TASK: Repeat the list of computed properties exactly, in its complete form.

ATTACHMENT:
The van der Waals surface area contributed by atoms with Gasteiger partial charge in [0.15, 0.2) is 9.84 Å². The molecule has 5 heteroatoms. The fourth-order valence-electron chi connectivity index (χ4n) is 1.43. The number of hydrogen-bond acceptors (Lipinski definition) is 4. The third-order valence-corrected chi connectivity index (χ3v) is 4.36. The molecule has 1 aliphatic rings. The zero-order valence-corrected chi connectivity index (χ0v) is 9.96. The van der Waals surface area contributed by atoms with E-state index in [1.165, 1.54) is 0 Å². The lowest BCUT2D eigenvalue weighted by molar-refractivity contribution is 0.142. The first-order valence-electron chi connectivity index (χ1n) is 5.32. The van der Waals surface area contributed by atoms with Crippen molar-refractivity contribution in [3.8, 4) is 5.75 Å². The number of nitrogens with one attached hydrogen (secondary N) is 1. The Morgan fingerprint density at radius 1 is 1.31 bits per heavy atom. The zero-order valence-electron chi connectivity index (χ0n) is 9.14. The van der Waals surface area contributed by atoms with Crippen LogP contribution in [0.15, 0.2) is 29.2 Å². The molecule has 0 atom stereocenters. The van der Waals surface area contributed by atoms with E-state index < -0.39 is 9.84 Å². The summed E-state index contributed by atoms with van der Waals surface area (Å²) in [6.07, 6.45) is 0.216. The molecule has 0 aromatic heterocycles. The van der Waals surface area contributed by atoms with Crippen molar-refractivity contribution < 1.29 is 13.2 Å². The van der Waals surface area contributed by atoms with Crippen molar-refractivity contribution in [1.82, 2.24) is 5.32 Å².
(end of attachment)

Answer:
The van der Waals surface area contributed by atoms with Gasteiger partial charge in [0.15, 0.2) is 9.84 Å². The molecule has 5 heteroatoms. The fourth-order valence-electron chi connectivity index (χ4n) is 1.43. The number of hydrogen-bond acceptors (Lipinski definition) is 4. The third-order valence-corrected chi connectivity index (χ3v) is 4.36. The molecule has 1 aliphatic rings. The zero-order valence-corrected chi connectivity index (χ0v) is 9.96. The van der Waals surface area contributed by atoms with E-state index in [1.165, 1.54) is 0 Å². The lowest BCUT2D eigenvalue weighted by molar-refractivity contribution is 0.142. The first-order valence-electron chi connectivity index (χ1n) is 5.32. The van der Waals surface area contributed by atoms with Crippen molar-refractivity contribution in [3.8, 4) is 5.75 Å². The number of nitrogens with one attached hydrogen (secondary N) is 1. The Morgan fingerprint density at radius 1 is 1.31 bits per heavy atom. The zero-order valence-electron chi connectivity index (χ0n) is 9.14. The van der Waals surface area contributed by atoms with Crippen LogP contribution in [0.15, 0.2) is 29.2 Å². The molecule has 0 atom stereocenters. The van der Waals surface area contributed by atoms with E-state index < -0.39 is 9.84 Å². The summed E-state index contributed by atoms with van der Waals surface area (Å²) in [6.07, 6.45) is 0.216. The molecule has 0 aromatic heterocycles. The van der Waals surface area contributed by atoms with Crippen molar-refractivity contribution < 1.29 is 13.2 Å². The van der Waals surface area contributed by atoms with Crippen molar-refractivity contribution in [1.82, 2.24) is 5.32 Å².